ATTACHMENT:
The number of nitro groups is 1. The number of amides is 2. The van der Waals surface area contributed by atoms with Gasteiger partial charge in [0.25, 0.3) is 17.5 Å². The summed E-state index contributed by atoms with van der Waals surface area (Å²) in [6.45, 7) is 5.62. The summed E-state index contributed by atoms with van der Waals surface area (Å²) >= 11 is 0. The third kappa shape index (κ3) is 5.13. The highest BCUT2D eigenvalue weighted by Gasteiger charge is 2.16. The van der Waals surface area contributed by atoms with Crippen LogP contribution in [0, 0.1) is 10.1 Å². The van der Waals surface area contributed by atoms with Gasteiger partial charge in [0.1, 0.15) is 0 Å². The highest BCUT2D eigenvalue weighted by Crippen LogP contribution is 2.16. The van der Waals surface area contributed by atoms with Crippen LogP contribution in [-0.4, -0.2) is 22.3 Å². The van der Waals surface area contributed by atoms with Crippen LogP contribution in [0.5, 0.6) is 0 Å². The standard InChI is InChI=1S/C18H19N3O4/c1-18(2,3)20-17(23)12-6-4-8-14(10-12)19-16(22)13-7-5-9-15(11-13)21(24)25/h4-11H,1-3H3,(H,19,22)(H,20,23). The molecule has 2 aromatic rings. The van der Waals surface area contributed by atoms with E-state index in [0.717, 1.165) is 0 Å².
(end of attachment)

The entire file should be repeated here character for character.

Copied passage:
The number of nitro groups is 1. The number of amides is 2. The van der Waals surface area contributed by atoms with Gasteiger partial charge in [0.25, 0.3) is 17.5 Å². The summed E-state index contributed by atoms with van der Waals surface area (Å²) in [6.45, 7) is 5.62. The summed E-state index contributed by atoms with van der Waals surface area (Å²) >= 11 is 0. The third kappa shape index (κ3) is 5.13. The highest BCUT2D eigenvalue weighted by Gasteiger charge is 2.16. The van der Waals surface area contributed by atoms with Crippen LogP contribution in [0, 0.1) is 10.1 Å². The van der Waals surface area contributed by atoms with Gasteiger partial charge in [0.1, 0.15) is 0 Å². The highest BCUT2D eigenvalue weighted by Crippen LogP contribution is 2.16. The van der Waals surface area contributed by atoms with Crippen LogP contribution in [-0.4, -0.2) is 22.3 Å². The van der Waals surface area contributed by atoms with Crippen LogP contribution in [0.5, 0.6) is 0 Å². The standard InChI is InChI=1S/C18H19N3O4/c1-18(2,3)20-17(23)12-6-4-8-14(10-12)19-16(22)13-7-5-9-15(11-13)21(24)25/h4-11H,1-3H3,(H,19,22)(H,20,23). The molecule has 2 aromatic rings. The van der Waals surface area contributed by atoms with E-state index in [0.717, 1.165) is 0 Å².